MILWAUKEE U.S. Sen. Ron Johnson on Friday likened his business background to that of presumptive GOP presidential nominee Donald Trump, while affirming his support in the general election for the controversial businessman and reality TV star.

“I fully intend to support our nominee,” Johnson told reporters before a school-choice event in Milwaukee.

Trump — by winning the Indiana primary and driving his two Republican rivals, Texas Sen. Ted Cruz and Ohio Gov. John Kasich, out of the race — emerged this week as the presumptive GOP White House nominee.

It capped a remarkable Republican primary in which Trump, not long ago dismissed by many in the media and in the Republican Party, now is positioning himself for a likely November matchup with Democratic presidential front-runner Hillary Clinton.

Johnson, R-Oshkosh, told reporters Friday that voters are hungry for candidates like him and Trump, who aren’t career politicians.

“People with a different perspective, from the business sector, from the private sector — we know how to solve problems,” Johnson said. “I think the American public is saying: ‘Give these folks a chance.’ ”

But Johnson also acknowledged the challenges presented by Trump’s lack of experience in public service. He said he wants to give Trump, a businessman who has not held elected office, “a little space” to learn about issues facing the country.

“Let’s give the presumptive nominee the opportunity to get the briefings,” Johnson said. “I’ve gone through that process. It takes quite a while to get up to speed.”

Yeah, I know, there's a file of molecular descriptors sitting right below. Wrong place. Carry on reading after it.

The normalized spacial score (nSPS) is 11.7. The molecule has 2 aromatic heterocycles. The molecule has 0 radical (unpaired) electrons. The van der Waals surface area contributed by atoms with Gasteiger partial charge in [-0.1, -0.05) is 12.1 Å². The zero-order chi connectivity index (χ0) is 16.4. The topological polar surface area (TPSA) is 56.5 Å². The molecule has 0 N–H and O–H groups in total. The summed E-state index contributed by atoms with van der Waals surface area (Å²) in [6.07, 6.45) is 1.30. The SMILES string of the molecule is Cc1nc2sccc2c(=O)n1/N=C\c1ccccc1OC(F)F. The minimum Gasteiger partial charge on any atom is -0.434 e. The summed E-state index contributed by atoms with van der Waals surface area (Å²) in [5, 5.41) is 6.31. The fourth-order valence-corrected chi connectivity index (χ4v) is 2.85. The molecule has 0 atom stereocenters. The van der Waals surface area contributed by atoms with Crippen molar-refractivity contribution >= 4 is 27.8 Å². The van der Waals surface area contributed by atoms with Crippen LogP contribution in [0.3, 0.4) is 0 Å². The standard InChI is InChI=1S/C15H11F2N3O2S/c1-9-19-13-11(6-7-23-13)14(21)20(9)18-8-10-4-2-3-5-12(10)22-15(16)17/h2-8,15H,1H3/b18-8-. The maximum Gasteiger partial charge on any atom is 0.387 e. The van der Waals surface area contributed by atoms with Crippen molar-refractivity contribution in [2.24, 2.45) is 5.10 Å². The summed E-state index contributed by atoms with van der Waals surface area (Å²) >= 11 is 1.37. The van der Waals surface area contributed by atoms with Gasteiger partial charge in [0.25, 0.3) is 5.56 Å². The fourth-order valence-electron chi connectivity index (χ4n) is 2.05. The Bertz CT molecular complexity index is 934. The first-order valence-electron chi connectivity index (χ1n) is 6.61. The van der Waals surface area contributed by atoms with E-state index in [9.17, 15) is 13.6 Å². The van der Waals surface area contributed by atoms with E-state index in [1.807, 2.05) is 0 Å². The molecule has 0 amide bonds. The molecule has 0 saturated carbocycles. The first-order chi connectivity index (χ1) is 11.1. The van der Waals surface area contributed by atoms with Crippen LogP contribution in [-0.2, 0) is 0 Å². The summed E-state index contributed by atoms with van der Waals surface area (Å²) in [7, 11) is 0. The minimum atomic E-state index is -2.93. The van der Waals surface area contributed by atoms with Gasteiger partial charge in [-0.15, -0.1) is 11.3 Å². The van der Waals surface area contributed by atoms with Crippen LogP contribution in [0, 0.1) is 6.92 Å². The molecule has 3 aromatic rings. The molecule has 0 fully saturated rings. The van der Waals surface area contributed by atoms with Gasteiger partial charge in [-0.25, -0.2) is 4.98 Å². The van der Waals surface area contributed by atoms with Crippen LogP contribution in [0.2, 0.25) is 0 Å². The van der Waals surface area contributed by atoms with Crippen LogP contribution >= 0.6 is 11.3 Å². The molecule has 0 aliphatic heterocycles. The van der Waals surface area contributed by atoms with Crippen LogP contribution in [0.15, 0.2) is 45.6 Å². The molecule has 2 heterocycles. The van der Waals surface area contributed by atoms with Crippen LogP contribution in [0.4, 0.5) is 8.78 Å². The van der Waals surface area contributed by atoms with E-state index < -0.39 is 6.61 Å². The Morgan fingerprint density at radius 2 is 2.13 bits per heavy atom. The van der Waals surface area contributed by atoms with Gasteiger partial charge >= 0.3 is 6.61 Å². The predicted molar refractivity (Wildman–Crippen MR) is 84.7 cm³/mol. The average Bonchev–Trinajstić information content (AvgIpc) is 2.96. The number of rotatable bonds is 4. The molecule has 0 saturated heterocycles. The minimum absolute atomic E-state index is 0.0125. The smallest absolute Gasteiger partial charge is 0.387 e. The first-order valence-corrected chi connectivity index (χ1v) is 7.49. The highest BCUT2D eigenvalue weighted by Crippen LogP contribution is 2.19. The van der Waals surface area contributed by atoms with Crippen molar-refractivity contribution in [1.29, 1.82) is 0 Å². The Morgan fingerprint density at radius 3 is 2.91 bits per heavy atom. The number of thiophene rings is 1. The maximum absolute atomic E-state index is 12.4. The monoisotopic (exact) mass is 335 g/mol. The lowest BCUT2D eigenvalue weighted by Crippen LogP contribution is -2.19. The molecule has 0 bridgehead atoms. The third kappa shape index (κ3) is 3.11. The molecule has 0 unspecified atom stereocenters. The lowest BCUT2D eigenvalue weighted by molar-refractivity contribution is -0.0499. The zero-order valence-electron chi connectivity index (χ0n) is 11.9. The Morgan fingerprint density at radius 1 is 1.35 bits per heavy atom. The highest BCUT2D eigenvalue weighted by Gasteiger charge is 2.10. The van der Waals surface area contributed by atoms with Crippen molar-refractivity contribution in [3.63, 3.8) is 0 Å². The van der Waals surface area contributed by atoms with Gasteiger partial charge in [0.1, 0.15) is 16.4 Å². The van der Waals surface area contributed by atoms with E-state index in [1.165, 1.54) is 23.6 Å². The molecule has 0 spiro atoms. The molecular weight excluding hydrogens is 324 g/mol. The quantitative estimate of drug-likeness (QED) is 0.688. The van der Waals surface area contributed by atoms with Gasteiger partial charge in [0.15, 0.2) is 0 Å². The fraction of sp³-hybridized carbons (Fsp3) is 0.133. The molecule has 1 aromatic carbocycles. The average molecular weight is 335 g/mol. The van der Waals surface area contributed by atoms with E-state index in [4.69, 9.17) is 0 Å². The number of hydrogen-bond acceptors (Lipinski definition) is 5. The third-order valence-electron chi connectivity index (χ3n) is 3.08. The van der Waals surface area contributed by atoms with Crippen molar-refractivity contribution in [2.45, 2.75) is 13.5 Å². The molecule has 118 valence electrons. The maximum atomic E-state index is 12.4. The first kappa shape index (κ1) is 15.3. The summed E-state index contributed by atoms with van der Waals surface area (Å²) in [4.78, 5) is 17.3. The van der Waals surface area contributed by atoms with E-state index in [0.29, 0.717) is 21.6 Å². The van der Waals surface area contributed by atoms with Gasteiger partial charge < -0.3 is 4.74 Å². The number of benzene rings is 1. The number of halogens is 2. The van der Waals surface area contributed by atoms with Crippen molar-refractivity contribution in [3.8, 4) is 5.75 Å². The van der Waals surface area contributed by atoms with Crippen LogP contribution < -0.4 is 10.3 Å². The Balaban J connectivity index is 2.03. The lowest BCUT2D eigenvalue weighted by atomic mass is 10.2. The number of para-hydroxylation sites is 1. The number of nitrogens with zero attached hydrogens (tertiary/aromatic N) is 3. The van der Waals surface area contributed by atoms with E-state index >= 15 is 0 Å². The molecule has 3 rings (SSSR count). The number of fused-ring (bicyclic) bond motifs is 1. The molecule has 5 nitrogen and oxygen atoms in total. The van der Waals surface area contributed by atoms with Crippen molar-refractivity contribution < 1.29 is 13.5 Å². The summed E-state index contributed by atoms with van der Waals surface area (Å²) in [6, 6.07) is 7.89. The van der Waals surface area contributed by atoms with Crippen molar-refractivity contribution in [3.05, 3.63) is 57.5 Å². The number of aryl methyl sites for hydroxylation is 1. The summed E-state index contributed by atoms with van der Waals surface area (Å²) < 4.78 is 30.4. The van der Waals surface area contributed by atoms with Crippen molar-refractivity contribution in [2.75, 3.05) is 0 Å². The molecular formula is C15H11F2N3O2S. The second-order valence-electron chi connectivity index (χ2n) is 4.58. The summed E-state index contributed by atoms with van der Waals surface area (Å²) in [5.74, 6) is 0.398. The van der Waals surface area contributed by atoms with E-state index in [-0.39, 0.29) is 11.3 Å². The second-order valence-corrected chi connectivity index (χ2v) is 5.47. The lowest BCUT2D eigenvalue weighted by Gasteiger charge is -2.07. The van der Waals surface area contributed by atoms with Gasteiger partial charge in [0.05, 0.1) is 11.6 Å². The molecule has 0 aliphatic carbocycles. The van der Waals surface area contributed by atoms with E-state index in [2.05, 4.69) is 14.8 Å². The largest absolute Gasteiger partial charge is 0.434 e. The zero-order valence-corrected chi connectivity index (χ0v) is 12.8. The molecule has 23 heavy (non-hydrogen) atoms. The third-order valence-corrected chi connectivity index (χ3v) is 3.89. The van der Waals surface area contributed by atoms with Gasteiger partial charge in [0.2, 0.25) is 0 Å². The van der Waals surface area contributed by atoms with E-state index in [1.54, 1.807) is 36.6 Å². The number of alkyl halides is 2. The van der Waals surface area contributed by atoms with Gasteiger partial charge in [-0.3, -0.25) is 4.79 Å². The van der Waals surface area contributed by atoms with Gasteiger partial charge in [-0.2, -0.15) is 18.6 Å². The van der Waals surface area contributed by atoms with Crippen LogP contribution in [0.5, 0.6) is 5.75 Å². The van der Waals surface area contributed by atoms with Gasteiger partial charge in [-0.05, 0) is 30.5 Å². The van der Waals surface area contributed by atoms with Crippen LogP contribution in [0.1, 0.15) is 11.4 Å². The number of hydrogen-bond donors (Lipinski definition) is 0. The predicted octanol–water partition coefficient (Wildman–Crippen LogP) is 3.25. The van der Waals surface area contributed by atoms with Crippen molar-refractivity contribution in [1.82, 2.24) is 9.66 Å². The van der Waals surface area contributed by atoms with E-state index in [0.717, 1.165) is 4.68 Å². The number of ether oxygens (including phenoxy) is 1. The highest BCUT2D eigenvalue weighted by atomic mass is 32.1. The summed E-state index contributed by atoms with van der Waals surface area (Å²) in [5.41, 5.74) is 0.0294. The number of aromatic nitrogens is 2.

Like Trump, Johnson not long ago was a business executive without a background in politics. He had never held office before he defeated Democrat Russ Feingold in the 2010 election. Feingold, D-Middleton, is challenging Johnson again in this year’s election.

Feingold, speaking with reporters after meeting with a group of seniors in Madison, said embracing Trump at this point is “irresponsible.”

“As I go around this state, what I hear is that middle income and working families are worried about how to pay the bills,” Feingold said. “Nobody has said to me they miss the good old days when you could punch somebody in the face at a rally.”

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But Feingold also said it would be foolish to underestimate Trump “because people are frustrated.”

“People are having a hard time paying their bills,” Feingold said. “Anybody who looks at that and thinks that the election is in the bag is making a terrible mistake.”

Many Republicans and conservatives view Trump, who has bucked the party line on issues such as trade and Social Security reform, with wariness or outright hostility.

Johnson hedged Friday when asked if Trump is a principled conservative.

“In some areas, absolutely,” Johnson said. “In others, I won’t agree with him.”

In a move unprecedented in the history of modern presidential campaigns, U.S. House Speaker Paul Ryan, the highest-ranking Republican elected official in the country, said Thursday that he can’t yet back Trump. Ryan previously had said he would support whoever is the GOP nominee.

Feingold, a Janesville native, called Ryan’s statement “a little bit of Janesville common sense from our hometown.”

While ending Friday’s press conference, Johnson — asked if Trump can win a general election in Wisconsin — described the question as “hypothetical.”

A reporter pointed out that, with Trump as the presumptive nominee, it’s no longer hypothetical.

By then, Johnson had ended the press conference and was leaving the room.

Capital W: Plug in to Wisconsin politics

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